Madrid (ACN).- The autonomous communities in the Spanish state, such as Catalonia, may benefit in the coming days from the new regional debt bonds, the so-called ‘hispanobonds’. The Spanish government is planning to launch them on Thursday in order to allow highly indebted regions to finance themselves through debt guaranteed by the Spanish Treasury.
Catalonia is facing big financing problems because of the crisis, the bad situation of the Eurozone, and its fiscal deficit within Spain, which represents about 9% of GDP each year. In other words, Catalonia gives around €18 billion annually to the rest of Spain and in turn it does not receive the investments and payments that it is supposed to. For example, the Spanish government owes more than €2.2 billion to Barcelona from the 2011 budget. Therefore, Catalonia is struggling to pay for its more basic services and has been trying to finance itself by issuing one- and two-year bonds with quite high interest rates.
The objective of the so-called ‘hispanobonds’ is to lower the interest rates that the regions are asked to pay to finance themselves in the markets. This, in turn, would help to avoid some regions, such as Valencia, going into bankruptcy. It is not clear, however, how exactly these hispanobonds will work, and whether or not they will be issued jointly by all the regions or separately. The Spanish secretary of Public Administration, Antonio Beteta, said on Tuesday that the regions that participate in the bonds program will have to comply with a strict set of additional conditions to benefit from hispanobonds. That is to say, Madrid will ask them to go the extra mile and introduce even more spending cuts and reforms than the others.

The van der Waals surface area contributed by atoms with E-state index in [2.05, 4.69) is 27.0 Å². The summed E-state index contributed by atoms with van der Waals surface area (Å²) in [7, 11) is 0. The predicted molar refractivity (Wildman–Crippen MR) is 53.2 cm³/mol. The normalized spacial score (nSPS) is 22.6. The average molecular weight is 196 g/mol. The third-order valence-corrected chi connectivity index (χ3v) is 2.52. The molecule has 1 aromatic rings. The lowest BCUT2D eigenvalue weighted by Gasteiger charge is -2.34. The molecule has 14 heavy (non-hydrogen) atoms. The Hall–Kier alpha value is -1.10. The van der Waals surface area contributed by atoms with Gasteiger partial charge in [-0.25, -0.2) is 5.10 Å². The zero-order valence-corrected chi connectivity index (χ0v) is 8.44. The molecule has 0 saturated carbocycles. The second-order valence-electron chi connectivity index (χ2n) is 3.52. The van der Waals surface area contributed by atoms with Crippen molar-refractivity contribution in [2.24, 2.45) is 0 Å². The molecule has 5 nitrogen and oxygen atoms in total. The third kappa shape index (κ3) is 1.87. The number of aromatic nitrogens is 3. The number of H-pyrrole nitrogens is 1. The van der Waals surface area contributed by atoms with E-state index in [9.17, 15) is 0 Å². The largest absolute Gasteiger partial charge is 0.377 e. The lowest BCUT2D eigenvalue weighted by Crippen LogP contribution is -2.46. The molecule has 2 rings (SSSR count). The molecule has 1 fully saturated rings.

The regional ministers for the Economy will meet on Thursday in Madrid, when the hispanobonds will be launched. It is also expected for the meeting to be an opportunity to change the deficit targets for the autonomous communities, now that Spain has been given one more year to meet its own European objective of 3%. Spanish regions are asked to have a 1,5% deficit by the end of the year, an unrealistic objective for many of them. Even Catalonia, that has already announced three spending reviews with up to 10% cuts, is struggling to meet the challenge because of the recession and the money that the Spanish government is failing to pay for services that are supposed to be financed or co-financed by it.